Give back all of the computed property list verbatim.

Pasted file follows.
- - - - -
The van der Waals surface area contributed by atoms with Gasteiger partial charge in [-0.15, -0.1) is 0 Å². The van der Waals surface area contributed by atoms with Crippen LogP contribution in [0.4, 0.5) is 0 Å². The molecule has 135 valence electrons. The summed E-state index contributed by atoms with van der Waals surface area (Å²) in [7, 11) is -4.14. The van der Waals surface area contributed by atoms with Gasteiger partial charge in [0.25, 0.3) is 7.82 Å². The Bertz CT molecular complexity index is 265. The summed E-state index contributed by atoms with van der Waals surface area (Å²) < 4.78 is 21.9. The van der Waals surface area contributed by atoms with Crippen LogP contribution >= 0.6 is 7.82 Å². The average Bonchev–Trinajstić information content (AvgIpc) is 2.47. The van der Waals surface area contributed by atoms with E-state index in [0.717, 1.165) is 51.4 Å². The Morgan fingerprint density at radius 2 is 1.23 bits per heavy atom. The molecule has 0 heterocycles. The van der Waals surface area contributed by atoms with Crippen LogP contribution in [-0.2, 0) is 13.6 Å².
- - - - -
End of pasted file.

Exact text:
The van der Waals surface area contributed by atoms with Gasteiger partial charge in [-0.15, -0.1) is 0 Å². The van der Waals surface area contributed by atoms with Crippen LogP contribution in [0.4, 0.5) is 0 Å². The molecule has 135 valence electrons. The summed E-state index contributed by atoms with van der Waals surface area (Å²) in [7, 11) is -4.14. The van der Waals surface area contributed by atoms with Gasteiger partial charge in [0.25, 0.3) is 7.82 Å². The Bertz CT molecular complexity index is 265. The summed E-state index contributed by atoms with van der Waals surface area (Å²) < 4.78 is 21.9. The van der Waals surface area contributed by atoms with Crippen LogP contribution >= 0.6 is 7.82 Å². The average Bonchev–Trinajstić information content (AvgIpc) is 2.47. The van der Waals surface area contributed by atoms with E-state index in [0.717, 1.165) is 51.4 Å². The Morgan fingerprint density at radius 2 is 1.23 bits per heavy atom. The molecule has 0 heterocycles. The van der Waals surface area contributed by atoms with Crippen LogP contribution in [-0.2, 0) is 13.6 Å².